The Paleozoic oceans were previously believed to be dominated by the pterygotid eurypterids commonly known as ‘sea scorpions.’ A team of scientists from New York and New Jersey have apparently discovered clues that the pterygotid eurypterids were not high-level predators in the Paleozoic oceans. This genus probably existed some 470 to 370 million years ago in the seas, which is even before the dinosaurs appeared.
Pterygotid eurypterids as long as 2½ meters are presumably considered as the largest and, arguably, scariest-looking arthropods that have evolved on planet Earth. These species possibly had well-developed legs, and armed with a pair of forward-facing claws. Just like Tyrannosaurus rex, the sea scorpions allegedly had claws with sharp projecting spines. During the research it was pointed out that the mechanical constraints on the sea scorpion Acutiramus’s claw were unable to penetrate the external shell of a medium-sized horseshoe crab. It can therefore be concluded that sea scorpions as well as others dwelling in the seas about 470 to 370 million years ago may not necessarily be insatiable predators.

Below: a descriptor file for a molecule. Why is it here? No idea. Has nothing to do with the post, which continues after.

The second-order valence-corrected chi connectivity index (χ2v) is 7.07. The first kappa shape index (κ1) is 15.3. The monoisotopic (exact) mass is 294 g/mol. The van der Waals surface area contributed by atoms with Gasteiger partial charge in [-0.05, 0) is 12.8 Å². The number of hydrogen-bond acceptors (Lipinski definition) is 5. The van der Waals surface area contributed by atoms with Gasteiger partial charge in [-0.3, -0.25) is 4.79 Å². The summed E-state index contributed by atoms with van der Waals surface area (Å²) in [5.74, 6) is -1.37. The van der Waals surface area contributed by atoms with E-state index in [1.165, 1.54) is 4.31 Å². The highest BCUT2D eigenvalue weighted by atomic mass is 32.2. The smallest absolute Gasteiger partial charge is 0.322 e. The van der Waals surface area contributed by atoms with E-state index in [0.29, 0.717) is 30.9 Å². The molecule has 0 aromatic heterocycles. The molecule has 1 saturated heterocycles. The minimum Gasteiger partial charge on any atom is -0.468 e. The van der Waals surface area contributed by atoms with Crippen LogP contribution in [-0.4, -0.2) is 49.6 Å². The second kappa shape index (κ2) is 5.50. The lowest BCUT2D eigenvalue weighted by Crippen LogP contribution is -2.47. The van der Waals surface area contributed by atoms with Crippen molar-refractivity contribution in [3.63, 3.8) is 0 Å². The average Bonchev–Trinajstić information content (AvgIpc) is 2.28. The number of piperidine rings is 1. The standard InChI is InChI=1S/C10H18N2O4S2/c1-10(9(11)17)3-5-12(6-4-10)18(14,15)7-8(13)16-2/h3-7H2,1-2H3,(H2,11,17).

The practical operational force that can be applied by the claw of Acutiramus without causing damage to it appears not more than 5 Newtons. In order to penetrate the horseshoe crab’s armor, a force of 8-17 Newtons seems to be vital. Richard Laub (Buffalo Museum of Science) and colleagues mention that absence of an ‘elbow joint’ between the claws and the body of Acutiramus limited claw movement. The species apparently preyed on fleeing fish or other swimming animals. With the help of serrated spines, the claws probably captured and shredded the prey. It appears that the predatory capabilities of Acutiramus are not enough to term it as a major predator.
The research is published in the Bulletin of the Buffalo Society of Natural Sciences.